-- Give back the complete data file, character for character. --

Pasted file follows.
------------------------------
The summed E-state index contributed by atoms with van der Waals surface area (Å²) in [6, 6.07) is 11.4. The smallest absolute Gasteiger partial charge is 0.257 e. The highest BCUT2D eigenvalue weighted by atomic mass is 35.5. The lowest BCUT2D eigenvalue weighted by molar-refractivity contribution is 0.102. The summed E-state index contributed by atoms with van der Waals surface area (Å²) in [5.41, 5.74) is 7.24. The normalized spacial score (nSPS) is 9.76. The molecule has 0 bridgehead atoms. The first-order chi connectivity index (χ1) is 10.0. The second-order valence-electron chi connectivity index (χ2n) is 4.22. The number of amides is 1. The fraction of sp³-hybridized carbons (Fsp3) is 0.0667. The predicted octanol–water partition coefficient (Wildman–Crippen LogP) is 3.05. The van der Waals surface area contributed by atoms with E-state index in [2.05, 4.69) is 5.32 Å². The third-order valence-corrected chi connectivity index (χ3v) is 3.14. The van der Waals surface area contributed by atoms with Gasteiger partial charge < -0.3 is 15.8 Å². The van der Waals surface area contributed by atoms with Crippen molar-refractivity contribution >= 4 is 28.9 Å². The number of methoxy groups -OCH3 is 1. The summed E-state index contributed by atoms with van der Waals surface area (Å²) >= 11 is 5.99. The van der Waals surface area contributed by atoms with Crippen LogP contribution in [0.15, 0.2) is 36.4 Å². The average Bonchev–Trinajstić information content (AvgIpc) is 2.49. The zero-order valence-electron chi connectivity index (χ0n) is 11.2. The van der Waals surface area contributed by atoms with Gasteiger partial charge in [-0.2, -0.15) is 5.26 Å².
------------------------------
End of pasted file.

The summed E-state index contributed by atoms with van der Waals surface area (Å²) in [6, 6.07) is 11.4. The smallest absolute Gasteiger partial charge is 0.257 e. The highest BCUT2D eigenvalue weighted by atomic mass is 35.5. The lowest BCUT2D eigenvalue weighted by molar-refractivity contribution is 0.102. The summed E-state index contributed by atoms with van der Waals surface area (Å²) in [5.41, 5.74) is 7.24. The normalized spacial score (nSPS) is 9.76. The molecule has 0 bridgehead atoms. The first-order chi connectivity index (χ1) is 10.0. The second-order valence-electron chi connectivity index (χ2n) is 4.22. The number of amides is 1. The fraction of sp³-hybridized carbons (Fsp3) is 0.0667. The predicted octanol–water partition coefficient (Wildman–Crippen LogP) is 3.05. The van der Waals surface area contributed by atoms with E-state index in [2.05, 4.69) is 5.32 Å². The third-order valence-corrected chi connectivity index (χ3v) is 3.14. The van der Waals surface area contributed by atoms with Gasteiger partial charge < -0.3 is 15.8 Å². The van der Waals surface area contributed by atoms with Crippen molar-refractivity contribution >= 4 is 28.9 Å². The number of methoxy groups -OCH3 is 1. The summed E-state index contributed by atoms with van der Waals surface area (Å²) >= 11 is 5.99. The van der Waals surface area contributed by atoms with Crippen LogP contribution in [0.15, 0.2) is 36.4 Å². The average Bonchev–Trinajstić information content (AvgIpc) is 2.49. The zero-order valence-electron chi connectivity index (χ0n) is 11.2. The van der Waals surface area contributed by atoms with Gasteiger partial charge in [-0.2, -0.15) is 5.26 Å².